• Spend time with and get to know our colleagues
    "Get to know you" opportunities within and outside the school day
  • Build, create, plan, and solve problems together
    School/classroom routines, lessons, units of study
  • Commit to learn with and from one another
    Observation protocols
  • Go beyond our own classroom walls to inspire and support others


  • Actively engage in experiences that help them live their beliefs about the importance of community in ways that create a sense of family in their classrooms, grade level, school, and beyond
    "Get to know you" games and activities
    Morning message
    Community circle / Town meeting
    Service learning experiences
  • Celebrate learning of both self and others
    Student led conferences
    Student led open houses / family nights

Action 2: Inquire

What is education about if we aren’t curious? Inquiry is such a great source of energy because it inspires us to keep thinking, keep questioning, keep digging in. When we inquire, we give ourselves permission not to have all the answers. When we inquire, we invite vulnerability and varied paths to solutions to complex questions and tasks. Curious about the world around us, beyond our school walls or school projects or school requirements, we continual ask questions and feed our thinking by undertaking new inquiries. This practice is so important because inquiry propels us to study, and when we study we design, find mentors, share our ideas, and reflect on our process.


  • Take advantage of daily opportunities to get smarter about something new.
    Study students' accountable talk, interactions, approaches to learning, work products
    Live each day through an ongoing lens of inquiry: What is working? What needs tweaking? What is making the biggest difference in helping kids grow?
  • Participate in professional learning opportunities
    Professional book studies
    Learning Lab experiences
    Workshops, conferences, coursework


  • Engage in a unit of study or independent study project
    Ask questions
    Observe, research, find answers
  • Wrestle with questions that do not have one right answer
    Focus on why
    Ask questions that have applications
    Ask questions that require making a judgment and/or taking a position
  • Feed their own curiosities by paying attention to the ideas that come out of the everyday (both within and outside the classroom) and taking advantage of opportunities to explore through reading, writing, thinking, talking, and creating

Action 3: Design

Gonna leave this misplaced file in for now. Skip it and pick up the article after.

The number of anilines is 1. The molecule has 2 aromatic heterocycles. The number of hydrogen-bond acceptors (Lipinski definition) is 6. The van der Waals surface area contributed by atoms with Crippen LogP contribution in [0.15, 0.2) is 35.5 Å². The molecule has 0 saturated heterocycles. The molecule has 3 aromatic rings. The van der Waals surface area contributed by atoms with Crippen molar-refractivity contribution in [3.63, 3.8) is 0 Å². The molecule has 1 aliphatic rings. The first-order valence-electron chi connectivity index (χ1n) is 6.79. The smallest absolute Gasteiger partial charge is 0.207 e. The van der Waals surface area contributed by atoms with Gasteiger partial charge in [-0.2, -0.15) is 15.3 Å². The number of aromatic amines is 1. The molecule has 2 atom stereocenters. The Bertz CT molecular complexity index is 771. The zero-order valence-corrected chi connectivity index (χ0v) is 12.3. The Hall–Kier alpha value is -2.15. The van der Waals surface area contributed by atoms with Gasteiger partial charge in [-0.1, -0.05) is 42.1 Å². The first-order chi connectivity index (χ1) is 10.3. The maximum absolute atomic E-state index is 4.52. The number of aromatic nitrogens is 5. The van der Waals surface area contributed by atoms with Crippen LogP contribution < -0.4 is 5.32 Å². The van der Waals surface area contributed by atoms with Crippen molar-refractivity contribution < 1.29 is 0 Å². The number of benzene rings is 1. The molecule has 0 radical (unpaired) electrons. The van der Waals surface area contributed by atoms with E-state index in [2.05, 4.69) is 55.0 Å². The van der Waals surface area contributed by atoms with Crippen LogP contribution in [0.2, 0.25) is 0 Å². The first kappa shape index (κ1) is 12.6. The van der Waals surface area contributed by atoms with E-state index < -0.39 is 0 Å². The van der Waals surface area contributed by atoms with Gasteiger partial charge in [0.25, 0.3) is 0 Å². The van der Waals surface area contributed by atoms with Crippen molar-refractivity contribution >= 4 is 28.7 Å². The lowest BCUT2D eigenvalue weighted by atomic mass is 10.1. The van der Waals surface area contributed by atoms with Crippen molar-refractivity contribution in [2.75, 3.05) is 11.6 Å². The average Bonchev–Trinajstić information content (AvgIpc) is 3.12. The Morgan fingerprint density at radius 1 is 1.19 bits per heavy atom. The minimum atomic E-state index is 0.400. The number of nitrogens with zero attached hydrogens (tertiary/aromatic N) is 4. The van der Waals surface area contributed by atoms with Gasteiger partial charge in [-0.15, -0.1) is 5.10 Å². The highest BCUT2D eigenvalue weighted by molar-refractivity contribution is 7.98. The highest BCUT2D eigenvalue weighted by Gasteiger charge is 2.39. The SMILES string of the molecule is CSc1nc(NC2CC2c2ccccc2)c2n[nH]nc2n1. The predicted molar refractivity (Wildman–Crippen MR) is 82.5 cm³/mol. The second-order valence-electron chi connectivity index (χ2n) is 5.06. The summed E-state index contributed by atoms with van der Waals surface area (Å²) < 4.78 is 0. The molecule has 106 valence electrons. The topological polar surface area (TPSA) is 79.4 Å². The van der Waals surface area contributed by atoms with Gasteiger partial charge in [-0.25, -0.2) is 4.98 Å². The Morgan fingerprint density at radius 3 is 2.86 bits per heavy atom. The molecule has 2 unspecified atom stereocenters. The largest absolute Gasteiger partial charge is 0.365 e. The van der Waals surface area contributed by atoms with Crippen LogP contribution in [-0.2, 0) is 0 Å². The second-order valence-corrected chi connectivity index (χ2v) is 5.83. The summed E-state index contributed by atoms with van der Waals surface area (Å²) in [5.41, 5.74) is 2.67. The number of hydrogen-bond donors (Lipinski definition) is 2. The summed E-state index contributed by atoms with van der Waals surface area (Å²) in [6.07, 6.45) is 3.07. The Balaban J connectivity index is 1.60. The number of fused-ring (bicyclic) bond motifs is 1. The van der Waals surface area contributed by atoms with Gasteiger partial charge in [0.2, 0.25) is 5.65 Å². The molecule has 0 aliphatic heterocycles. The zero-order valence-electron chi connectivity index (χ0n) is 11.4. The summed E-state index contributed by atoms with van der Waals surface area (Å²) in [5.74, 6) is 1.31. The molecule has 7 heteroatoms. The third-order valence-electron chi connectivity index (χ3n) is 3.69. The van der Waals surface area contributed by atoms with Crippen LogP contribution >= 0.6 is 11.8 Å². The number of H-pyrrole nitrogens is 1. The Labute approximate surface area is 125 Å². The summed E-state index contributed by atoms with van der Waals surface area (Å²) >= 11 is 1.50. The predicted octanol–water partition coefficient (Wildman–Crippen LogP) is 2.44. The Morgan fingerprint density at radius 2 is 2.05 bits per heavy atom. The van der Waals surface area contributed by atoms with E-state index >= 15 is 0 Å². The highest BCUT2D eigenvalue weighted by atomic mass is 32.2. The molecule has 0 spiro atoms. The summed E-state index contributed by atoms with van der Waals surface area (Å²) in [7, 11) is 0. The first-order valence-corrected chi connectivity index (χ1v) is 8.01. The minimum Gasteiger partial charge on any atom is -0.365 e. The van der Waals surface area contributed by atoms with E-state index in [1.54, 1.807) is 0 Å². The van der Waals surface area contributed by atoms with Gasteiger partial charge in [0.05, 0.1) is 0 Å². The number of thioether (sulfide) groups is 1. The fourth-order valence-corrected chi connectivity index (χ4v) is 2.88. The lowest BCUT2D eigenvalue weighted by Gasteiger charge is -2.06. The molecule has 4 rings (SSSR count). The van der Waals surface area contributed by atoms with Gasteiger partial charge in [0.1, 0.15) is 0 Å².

Being curious about something drives us to take a closer look. Curiosity often leads us to find clarity and urgency in ways that compel us to create. Many times, feeding our inquiry gives us the motivation and purpose for designing something. When we design something, we imagine what could be, which can lead us to create something new for the world. Design gives us this sense of never being done. It requires being okay with the notion that we may need to make several attempts before it begins to take shape or make sense. Making something, especially collaboratively, creates buy-in; we take ownership. This is true for all learners, young and old. Making something is contagious—once we’ve been given the license to do so, the natural tendency is to want to keep doing it. That makes designing naturally transferrable.


  • Develop programs and curriculum
    Units of study
    Monthly, weekly, and daily lesson plans
  • Create and re-create formative and summative assessments and tools to better understand what our students know and are able to do
    Anecdotal records
    Knowledge checks
    End demonstrations of learning
  • Co-construct staff or department meeting agendas and professional learning opportunities


  • Create meaningful work through end demonstrations of learning that shows the world what they know and are able to do
    How-to guides
    Social action projects

Action 4: Find Mentors

When we design something, we know it will not be perfect. This acknowledgment of imperfection makes the act of designing risky, but we won’t get smarter/better if we don’t hold ourselves accountable. Once we design something, we’re posing a question to ourselves and to those we share it with. Is this as good as it can be? Could it be better? Mentors find us and we find them. They inspire us and look at our work in a new and different way. Mentors can also hold us to a higher standard of quality. Mentors reinforce the actions of community, inquiry, and design. These are recursive cycles that feed one another. Because we are part of community, because we inquire, because we design, we avail ourselves of mentors.


  • Find "friends" on our bookshelves that help support and feed us when we need to figure out our next steps
    Professional texts
    Texts in the world around us
  • Visit other classrooms and schools whose routines inspire thinking for our own classrooms